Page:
Page images

present number.

[ocr errors]

What has become of the authors of Childhood,' and 'Limnings in the Thoroughfares?' Both have been frequently inquired after. Notices of the following publications, although in type, are necessarily omitted: Guizot's Washington; Bliss's Collegiate Address; the Reviews for the July quarter; Brother Jonathan' literary journal, etc. An Irish Catholic,' whose good feeling and courtesy we cordially reciprocate, informs us — what we certainly did not know before that the Dublin University Magazine' is not a national journal, but the organ of a faction known as the Orange-Tory Party;' that the story of the numerous daily masses, mentioned in our last, is absurd; since no priest can or does read more than one mass on any one day in the year, except on Christmas Day, when he reads three, by a special dispensation of the Church ;' and that since its establishment, the periodical in question has labored assiduously to heap slander and ridicule upon the national faith.'

[ocr errors]
[ocr errors]


'THE DIAL: a Magazine for Literature, Philosophy, and Religion,' is the title of a quarterly publication, the first number of which has reached us from Boston. It is to be devoted to that refinement upon common-sense literature, just now so much in vogue at the East; which, like the memorable science of SIR PIERCIE SHAFTON, Shall indoctrinate the dull in intellectuality, the vulgar in nobility, and give that 'unutterable perfection of human utterance;' that eloquence which no other eloquence is sufficient to praise; that art which, in fine, when we call it Literary Euphuism, we bestow upon it its richest panegyric. The editors declare in their address to their readers, which would seem to have been penned by the luminous author of the preface to the American edition of Phantasmion,' that they cannot foretell, in orderly propositions, what the work shall attempt;' yet it will aim to give expression to that spirit which lifts men to a higher platform,' (a species of 'drop,' most likely,) and scope to those spirits which are withdrawing from all old forms, and seeking in all that is new, somewhat to meet their inappeasable longings.' We may infer, from the editors' clear and comprehensive definition of true criticism, that in that departinent the work will be characterized by a oneness, a universal dovetailed ness, a light and a shade,' that cannet fail to be sufficiently marked. All criticism,' say the editors, should be poetic; unpredictable; superseding all foregone thoughts; and making a new light on the whole world: its brow is not wrinkled with circumspection,' etc., etc. In consonance, we may presume, with these principles' we have, in Notes from the Journal of a Scholar,' among other critical remarks upon SHAKSPEARE, the following, which certainly supersede all foregone thoughts' on the same general theme: 'His genius was omnific and all-sympathising. The message he was sent to do, he delivered, unembarrassed, unimplicated. He gave voice to the finest, curiousest, boldest speculations. Hamlet and Othello he counted not his creatures, but self-subsistent; too high-born to be propertied; if they lived, he lived,' etc. The subjoined characteristic paragraph is 'Tevel to the meanest capacity;' in fact, nothing could be flatter:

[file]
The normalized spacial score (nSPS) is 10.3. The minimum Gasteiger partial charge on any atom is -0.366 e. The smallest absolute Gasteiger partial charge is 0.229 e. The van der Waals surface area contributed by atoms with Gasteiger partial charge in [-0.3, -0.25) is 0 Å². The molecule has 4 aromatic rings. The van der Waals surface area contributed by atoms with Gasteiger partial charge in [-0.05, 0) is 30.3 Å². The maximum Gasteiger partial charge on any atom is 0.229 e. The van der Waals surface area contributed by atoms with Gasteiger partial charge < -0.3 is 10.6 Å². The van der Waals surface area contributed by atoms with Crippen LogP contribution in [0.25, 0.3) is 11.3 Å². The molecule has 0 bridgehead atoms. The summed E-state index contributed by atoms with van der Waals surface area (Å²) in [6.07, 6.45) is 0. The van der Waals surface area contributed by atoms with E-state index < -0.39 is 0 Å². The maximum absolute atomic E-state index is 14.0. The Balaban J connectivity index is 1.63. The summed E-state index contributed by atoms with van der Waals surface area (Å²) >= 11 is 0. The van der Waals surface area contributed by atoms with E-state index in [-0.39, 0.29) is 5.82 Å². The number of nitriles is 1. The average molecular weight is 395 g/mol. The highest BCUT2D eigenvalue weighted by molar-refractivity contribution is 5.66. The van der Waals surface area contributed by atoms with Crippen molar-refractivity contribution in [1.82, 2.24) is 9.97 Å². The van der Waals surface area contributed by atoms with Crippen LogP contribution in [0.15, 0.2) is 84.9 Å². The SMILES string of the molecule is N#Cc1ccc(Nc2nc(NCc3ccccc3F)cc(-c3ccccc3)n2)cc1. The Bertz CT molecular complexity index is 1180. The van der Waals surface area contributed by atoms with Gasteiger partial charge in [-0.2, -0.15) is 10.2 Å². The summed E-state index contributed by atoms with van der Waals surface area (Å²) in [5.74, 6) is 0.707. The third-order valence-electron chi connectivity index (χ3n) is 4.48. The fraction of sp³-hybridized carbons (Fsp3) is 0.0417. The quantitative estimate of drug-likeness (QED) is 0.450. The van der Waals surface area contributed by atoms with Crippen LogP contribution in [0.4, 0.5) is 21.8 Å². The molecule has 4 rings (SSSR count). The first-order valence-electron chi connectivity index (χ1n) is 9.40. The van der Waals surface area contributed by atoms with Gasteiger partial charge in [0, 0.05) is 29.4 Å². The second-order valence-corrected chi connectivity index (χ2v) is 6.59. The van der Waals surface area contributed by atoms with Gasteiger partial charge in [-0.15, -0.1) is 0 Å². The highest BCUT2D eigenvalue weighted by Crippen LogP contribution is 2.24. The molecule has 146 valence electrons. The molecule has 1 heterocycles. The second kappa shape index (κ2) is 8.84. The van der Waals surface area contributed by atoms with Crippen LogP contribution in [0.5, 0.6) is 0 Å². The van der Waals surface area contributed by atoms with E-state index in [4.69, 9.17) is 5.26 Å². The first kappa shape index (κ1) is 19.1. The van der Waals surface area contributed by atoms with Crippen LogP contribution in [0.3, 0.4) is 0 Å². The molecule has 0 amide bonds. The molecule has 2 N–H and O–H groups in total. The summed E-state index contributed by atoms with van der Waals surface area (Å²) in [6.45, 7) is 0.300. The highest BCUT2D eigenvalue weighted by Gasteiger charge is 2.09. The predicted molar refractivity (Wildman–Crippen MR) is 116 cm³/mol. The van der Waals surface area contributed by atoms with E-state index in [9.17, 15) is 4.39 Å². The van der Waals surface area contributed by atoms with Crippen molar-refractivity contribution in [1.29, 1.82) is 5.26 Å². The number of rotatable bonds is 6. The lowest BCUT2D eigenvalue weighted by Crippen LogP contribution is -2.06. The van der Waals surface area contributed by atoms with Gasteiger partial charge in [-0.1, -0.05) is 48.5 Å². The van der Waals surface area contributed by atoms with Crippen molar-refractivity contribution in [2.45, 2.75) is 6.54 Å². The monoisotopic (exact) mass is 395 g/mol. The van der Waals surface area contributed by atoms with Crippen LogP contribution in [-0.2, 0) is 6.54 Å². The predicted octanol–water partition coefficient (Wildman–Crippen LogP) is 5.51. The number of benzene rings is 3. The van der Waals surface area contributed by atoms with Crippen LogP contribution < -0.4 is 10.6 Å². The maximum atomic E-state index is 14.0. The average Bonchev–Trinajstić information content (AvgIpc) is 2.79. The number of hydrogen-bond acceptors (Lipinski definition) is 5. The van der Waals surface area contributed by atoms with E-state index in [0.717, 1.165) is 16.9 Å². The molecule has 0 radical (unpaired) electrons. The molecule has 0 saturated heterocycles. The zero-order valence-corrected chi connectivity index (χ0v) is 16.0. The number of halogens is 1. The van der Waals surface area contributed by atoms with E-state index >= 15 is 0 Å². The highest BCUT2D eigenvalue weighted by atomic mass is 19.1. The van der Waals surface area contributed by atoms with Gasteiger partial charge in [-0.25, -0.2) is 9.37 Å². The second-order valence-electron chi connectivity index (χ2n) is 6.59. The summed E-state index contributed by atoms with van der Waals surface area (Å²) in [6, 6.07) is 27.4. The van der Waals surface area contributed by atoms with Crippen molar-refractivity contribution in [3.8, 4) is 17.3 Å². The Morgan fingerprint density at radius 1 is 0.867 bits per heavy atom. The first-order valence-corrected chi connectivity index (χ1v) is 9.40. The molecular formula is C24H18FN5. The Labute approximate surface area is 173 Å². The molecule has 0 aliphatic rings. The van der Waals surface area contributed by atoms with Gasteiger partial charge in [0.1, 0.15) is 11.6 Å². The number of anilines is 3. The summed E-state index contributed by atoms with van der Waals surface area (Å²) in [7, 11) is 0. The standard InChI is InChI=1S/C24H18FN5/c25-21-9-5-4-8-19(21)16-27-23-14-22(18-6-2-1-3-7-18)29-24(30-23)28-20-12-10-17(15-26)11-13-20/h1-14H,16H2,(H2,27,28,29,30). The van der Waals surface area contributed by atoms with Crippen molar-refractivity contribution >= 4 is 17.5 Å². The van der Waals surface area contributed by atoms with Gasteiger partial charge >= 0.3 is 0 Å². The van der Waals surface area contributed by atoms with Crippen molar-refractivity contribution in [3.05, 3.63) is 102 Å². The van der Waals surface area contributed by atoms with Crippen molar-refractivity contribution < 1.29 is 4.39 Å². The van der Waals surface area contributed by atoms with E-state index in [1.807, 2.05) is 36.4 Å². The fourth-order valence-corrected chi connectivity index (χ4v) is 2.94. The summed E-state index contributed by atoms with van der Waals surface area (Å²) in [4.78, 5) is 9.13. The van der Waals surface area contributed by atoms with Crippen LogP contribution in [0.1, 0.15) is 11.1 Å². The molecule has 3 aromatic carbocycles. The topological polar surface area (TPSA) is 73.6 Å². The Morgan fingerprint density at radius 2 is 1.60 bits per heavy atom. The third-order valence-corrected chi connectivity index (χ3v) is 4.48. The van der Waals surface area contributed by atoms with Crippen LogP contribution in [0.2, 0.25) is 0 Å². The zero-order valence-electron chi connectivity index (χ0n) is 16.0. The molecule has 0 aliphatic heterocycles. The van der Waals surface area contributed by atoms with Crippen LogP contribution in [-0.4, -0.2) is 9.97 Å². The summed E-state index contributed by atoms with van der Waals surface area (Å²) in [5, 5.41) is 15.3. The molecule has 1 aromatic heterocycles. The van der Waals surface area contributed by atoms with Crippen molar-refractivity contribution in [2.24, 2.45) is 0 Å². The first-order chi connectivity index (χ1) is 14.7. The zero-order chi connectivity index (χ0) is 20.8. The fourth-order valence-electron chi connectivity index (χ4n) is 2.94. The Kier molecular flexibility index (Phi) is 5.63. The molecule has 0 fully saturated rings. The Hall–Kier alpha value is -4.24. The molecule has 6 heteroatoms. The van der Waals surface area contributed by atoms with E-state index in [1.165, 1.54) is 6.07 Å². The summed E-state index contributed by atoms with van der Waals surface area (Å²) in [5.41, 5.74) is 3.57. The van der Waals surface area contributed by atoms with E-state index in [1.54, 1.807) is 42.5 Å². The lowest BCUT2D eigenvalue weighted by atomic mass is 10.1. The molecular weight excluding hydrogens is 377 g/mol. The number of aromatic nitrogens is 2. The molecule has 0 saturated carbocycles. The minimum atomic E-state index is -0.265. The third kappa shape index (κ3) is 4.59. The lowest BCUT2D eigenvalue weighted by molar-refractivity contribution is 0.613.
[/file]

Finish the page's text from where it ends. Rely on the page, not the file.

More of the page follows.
'The popular genesis is historical. It is written to sense not to the soul. Two principles, diverse and alien, interchange the Godhead, and sway the world by turns. God is dual. Spirit is derivative. Identity halts in diversity. Unity is actual merely. The poles of things are not integrated; creation is globed and orbed. Yet in the truc genesis, nature is globed in the material, souls orbed in the spiritual firmament. Love globes, wisdom orbs, all things. As magnet the steel, so spirit attracts matter, which trembles to traverse the poles of diversity, and rest in the bosom of unity. All genesis is of love. Wisdom is her form; beauty her costume.'

'Granting,' says a brother journalist, 'that the popular Genesis is historical, may we not ask the author of these comprehensible sentences, what he thinks of the Exodus of the Egyptians, in days of yore? Were 'the poles of things' integrated then? Or was unity actual merely,

'What time Dan Abraham left the Chaldee land,
And pastured on from verdant stage to stage :'

and what was the general effect of it on the growth of sheep?· and collaterly, upon the price of putty? These are points which the writer should settle at once. They have a 'dual' interest; aud if he can'orb' out any thing 'right nice' on the subject, he will oblige the Universe particularly. Let him help the dial to show Europe and America what's o'clock, as soon as he can. Quære: Is not the dial dual? But enough. There are good thoughts in several of the 'Dial' papers, but they are smothered in words, words.' This school of literary euphuists cannot last: the imitative pupils, especially, are destined to a speedy dissolution. If your meats are good, what is the use of disguising them?' said a plain-spoken Yankee, to a boasting chef de cuisine at Paris. 'You might serve up the leg of a monkey, or the head of your grand father, and it would pass perhaps for whatever you might please to call it, when covered up with your contraptions. For my part, I should like to know what I eat.' There is a moral in this. Four pails of water to a turnip' may make an authentic 'potage à la mode de Paris;' but a kindred proportion of mind to a literary ' turnip-head,' would scarcely edify the public, or improve American letters.




No. 3.




BENEDICT ARNOLD was a native of Connecticut; and the brick building in which he once kept store, although time-worn and decayed, is still standing at New-Haven, near the harbor, with one end overgrown with ivy, and in the garret may still be seen the sign he then used. No officer of the American army stood higher than he, in the confidence of the government, and the love of the people, prior to that dark period, when, plotting the ruin of his oppressed country, he effected his own, and exchanged for ever the bright and spotless inheritance of a soldier's fame, for the withering curse of a nation's contempt, and the unending infamy of a traitor's name, which living, haunted every hour of his life, and will be fresh in the history of all future time.